If the Astros don’t start addressing player’s contract extensions, fifteen will become free agents within the next two years, nine after this season.
The Astros‘ front office and GM Jeff Luhnow need to start talking to some of their key players about contract extensions, especially those on the pitching staff. Four of the five projected starters this season stand to be free agents next year if their contracts aren’t extended.
Justin Verlander, Gerrit Cole, Collin McHugh, and newly acquired Wade Miley are all in their final year of their contracts. If none of these starters get extended, the Astros starting rotation could look drastically different than what we see now. Houston does have a deep pool of top pitching prospects, but do they really want to rely on a pitching staff that inexperienced?
Verlander has expressed his interest in the possibility of an extension and staying right here in Houston and Luhnow seemed receptive to the idea. His birthday is tomorrow and he will turn 37 before the 2020 season. He recently stated that he would like to pitch until he’s 45, but is that realistic enough for an extension and at the high price he’ll demand?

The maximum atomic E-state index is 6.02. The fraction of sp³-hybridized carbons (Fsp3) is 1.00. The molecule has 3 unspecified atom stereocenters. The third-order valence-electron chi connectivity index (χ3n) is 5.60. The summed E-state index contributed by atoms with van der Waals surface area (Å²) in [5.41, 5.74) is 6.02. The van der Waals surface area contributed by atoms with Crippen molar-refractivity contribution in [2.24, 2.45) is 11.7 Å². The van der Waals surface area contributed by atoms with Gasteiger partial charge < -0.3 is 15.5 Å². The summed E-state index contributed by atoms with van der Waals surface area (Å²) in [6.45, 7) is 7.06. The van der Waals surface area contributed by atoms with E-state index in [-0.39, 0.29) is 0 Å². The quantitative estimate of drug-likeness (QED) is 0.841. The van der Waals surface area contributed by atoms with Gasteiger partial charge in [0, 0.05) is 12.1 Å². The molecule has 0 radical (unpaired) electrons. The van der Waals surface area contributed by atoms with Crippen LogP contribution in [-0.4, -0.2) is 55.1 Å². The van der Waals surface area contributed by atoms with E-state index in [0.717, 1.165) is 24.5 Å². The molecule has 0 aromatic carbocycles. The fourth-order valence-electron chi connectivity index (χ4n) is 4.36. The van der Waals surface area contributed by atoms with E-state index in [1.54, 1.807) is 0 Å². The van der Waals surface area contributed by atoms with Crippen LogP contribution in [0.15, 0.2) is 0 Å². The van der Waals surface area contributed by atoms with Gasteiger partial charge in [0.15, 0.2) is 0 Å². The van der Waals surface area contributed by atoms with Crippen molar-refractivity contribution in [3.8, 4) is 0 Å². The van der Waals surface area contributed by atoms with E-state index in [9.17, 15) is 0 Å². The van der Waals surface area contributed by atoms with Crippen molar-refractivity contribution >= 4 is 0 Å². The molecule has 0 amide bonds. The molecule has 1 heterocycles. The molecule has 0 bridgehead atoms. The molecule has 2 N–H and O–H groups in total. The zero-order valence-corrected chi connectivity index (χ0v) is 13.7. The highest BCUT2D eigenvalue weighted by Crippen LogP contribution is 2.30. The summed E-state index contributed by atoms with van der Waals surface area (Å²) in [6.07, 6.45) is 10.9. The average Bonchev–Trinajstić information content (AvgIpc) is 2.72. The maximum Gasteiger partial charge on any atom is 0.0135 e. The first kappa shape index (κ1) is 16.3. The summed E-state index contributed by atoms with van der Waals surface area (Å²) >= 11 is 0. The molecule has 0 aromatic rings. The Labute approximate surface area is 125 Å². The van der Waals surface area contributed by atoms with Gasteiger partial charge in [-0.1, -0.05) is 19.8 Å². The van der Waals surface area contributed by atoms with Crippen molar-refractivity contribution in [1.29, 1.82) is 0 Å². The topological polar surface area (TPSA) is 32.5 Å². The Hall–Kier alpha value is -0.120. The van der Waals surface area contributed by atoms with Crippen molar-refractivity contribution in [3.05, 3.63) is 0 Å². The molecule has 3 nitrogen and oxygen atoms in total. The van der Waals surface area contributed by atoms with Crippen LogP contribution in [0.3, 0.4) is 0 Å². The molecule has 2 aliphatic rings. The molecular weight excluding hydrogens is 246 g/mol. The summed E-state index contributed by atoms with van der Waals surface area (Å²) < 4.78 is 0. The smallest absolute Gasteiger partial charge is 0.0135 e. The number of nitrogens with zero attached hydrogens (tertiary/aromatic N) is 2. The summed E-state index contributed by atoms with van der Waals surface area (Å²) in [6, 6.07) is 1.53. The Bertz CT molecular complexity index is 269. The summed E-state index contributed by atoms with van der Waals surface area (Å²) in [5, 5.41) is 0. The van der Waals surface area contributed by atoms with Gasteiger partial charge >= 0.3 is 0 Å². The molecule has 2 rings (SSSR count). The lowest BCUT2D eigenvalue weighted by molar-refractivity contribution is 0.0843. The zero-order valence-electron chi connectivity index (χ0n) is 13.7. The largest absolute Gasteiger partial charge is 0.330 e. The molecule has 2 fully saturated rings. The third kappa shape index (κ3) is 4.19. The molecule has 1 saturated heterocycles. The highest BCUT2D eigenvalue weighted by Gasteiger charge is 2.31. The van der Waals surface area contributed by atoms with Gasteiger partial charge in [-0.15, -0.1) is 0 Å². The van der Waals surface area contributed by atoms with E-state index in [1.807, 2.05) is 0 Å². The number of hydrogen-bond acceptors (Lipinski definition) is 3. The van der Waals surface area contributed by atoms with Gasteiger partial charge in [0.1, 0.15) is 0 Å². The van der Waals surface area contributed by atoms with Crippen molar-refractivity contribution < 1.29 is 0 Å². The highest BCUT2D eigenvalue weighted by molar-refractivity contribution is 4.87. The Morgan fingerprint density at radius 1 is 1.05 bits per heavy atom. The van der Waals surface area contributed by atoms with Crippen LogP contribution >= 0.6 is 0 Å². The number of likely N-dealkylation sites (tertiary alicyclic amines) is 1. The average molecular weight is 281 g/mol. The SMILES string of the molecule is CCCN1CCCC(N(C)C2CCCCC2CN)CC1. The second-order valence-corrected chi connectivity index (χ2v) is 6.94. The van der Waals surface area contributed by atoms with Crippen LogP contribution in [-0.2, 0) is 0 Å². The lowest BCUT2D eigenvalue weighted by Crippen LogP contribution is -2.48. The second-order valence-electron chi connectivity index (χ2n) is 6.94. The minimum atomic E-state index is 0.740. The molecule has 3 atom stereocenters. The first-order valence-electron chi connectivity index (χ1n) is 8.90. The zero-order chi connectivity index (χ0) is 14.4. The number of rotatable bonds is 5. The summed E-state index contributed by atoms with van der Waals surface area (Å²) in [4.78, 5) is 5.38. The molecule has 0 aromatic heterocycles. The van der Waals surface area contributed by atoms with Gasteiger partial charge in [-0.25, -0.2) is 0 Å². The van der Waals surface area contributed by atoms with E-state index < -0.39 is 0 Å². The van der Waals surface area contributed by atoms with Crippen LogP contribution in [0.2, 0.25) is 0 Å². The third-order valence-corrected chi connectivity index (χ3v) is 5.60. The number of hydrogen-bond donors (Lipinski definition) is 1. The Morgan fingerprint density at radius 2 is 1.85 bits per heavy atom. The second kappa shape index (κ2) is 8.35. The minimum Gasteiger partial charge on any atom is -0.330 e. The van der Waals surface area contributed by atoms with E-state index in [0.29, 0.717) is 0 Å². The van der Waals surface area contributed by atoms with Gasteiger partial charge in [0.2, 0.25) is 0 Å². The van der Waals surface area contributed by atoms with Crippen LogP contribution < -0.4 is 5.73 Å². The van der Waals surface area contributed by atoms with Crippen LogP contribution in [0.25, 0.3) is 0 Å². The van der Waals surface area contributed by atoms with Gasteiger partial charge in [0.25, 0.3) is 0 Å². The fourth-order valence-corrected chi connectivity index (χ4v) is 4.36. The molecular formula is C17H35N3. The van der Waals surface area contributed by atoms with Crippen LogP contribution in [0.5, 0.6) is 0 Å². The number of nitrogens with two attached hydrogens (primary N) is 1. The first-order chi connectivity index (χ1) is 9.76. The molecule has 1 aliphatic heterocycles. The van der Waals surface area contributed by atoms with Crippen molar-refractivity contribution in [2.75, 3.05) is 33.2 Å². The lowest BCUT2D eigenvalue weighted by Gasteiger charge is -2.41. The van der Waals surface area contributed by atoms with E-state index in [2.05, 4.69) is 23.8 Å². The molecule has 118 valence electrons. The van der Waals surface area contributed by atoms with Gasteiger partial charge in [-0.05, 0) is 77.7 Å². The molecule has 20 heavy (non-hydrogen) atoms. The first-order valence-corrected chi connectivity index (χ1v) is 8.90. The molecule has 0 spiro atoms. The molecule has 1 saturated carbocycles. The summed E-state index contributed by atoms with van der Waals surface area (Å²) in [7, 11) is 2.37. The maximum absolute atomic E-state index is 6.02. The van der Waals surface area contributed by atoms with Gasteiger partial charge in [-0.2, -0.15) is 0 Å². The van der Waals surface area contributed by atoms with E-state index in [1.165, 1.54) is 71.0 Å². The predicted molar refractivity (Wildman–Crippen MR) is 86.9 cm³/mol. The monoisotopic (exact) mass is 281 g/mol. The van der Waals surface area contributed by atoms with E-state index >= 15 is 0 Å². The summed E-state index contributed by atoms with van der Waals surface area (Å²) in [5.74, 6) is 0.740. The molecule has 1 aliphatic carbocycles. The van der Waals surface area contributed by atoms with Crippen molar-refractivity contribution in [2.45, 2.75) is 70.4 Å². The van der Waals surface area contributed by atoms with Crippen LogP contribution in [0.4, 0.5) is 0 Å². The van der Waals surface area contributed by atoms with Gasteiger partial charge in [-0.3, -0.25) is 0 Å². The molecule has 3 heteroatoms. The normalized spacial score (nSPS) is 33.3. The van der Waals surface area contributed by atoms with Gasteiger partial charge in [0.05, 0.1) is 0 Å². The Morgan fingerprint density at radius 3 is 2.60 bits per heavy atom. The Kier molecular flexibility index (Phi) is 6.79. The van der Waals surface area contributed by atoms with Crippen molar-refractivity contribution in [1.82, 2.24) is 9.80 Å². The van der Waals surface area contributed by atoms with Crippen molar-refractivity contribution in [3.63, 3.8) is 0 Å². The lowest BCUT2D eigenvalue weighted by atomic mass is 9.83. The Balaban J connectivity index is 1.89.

"“I’m taking the proper steps to prepare myself to pitch … hopefully until 45,” he said Thursday at the Astros’ spring training facility."
Cole might be the more sensible and cheaper option of the two, assuming it’s unrealistic to afford an extension for both. At seven years younger than Verlander, a long term contract wouldn’t be as risky. He did recently win his arbitration case with the Astros, but at $13.5 million he’s still making half of what Verlander is earning. Both pitchers had very similar numbers last season and both were in the top five voting for the Cy Young Award.
McHugh is also a viable choice to sign to an extension, especially when you consider his experience as both a starter and a reliever. He’s currently earning $5.8 million and would be less expensive than Verlander or Cole, leaving salary space to sign a top free agent that will be available next season.
Brad Peacock also has starting experience, but he’ll become a free agent in 2021, making him another pitcher to consider extending. Plus Peacock, like McHugh, has experience in the starting rotation and out of the bullpen. He’s making even less at $3.1 million this season.
The longer Luhnow waits to have discussions with these pitchers, the more unlikely an extension will be on the table. Many times once the season begins, players are less apt to have contract talks. Time is running out, but the need to keep one or two of these talented and experienced pitchers on the roster is very real.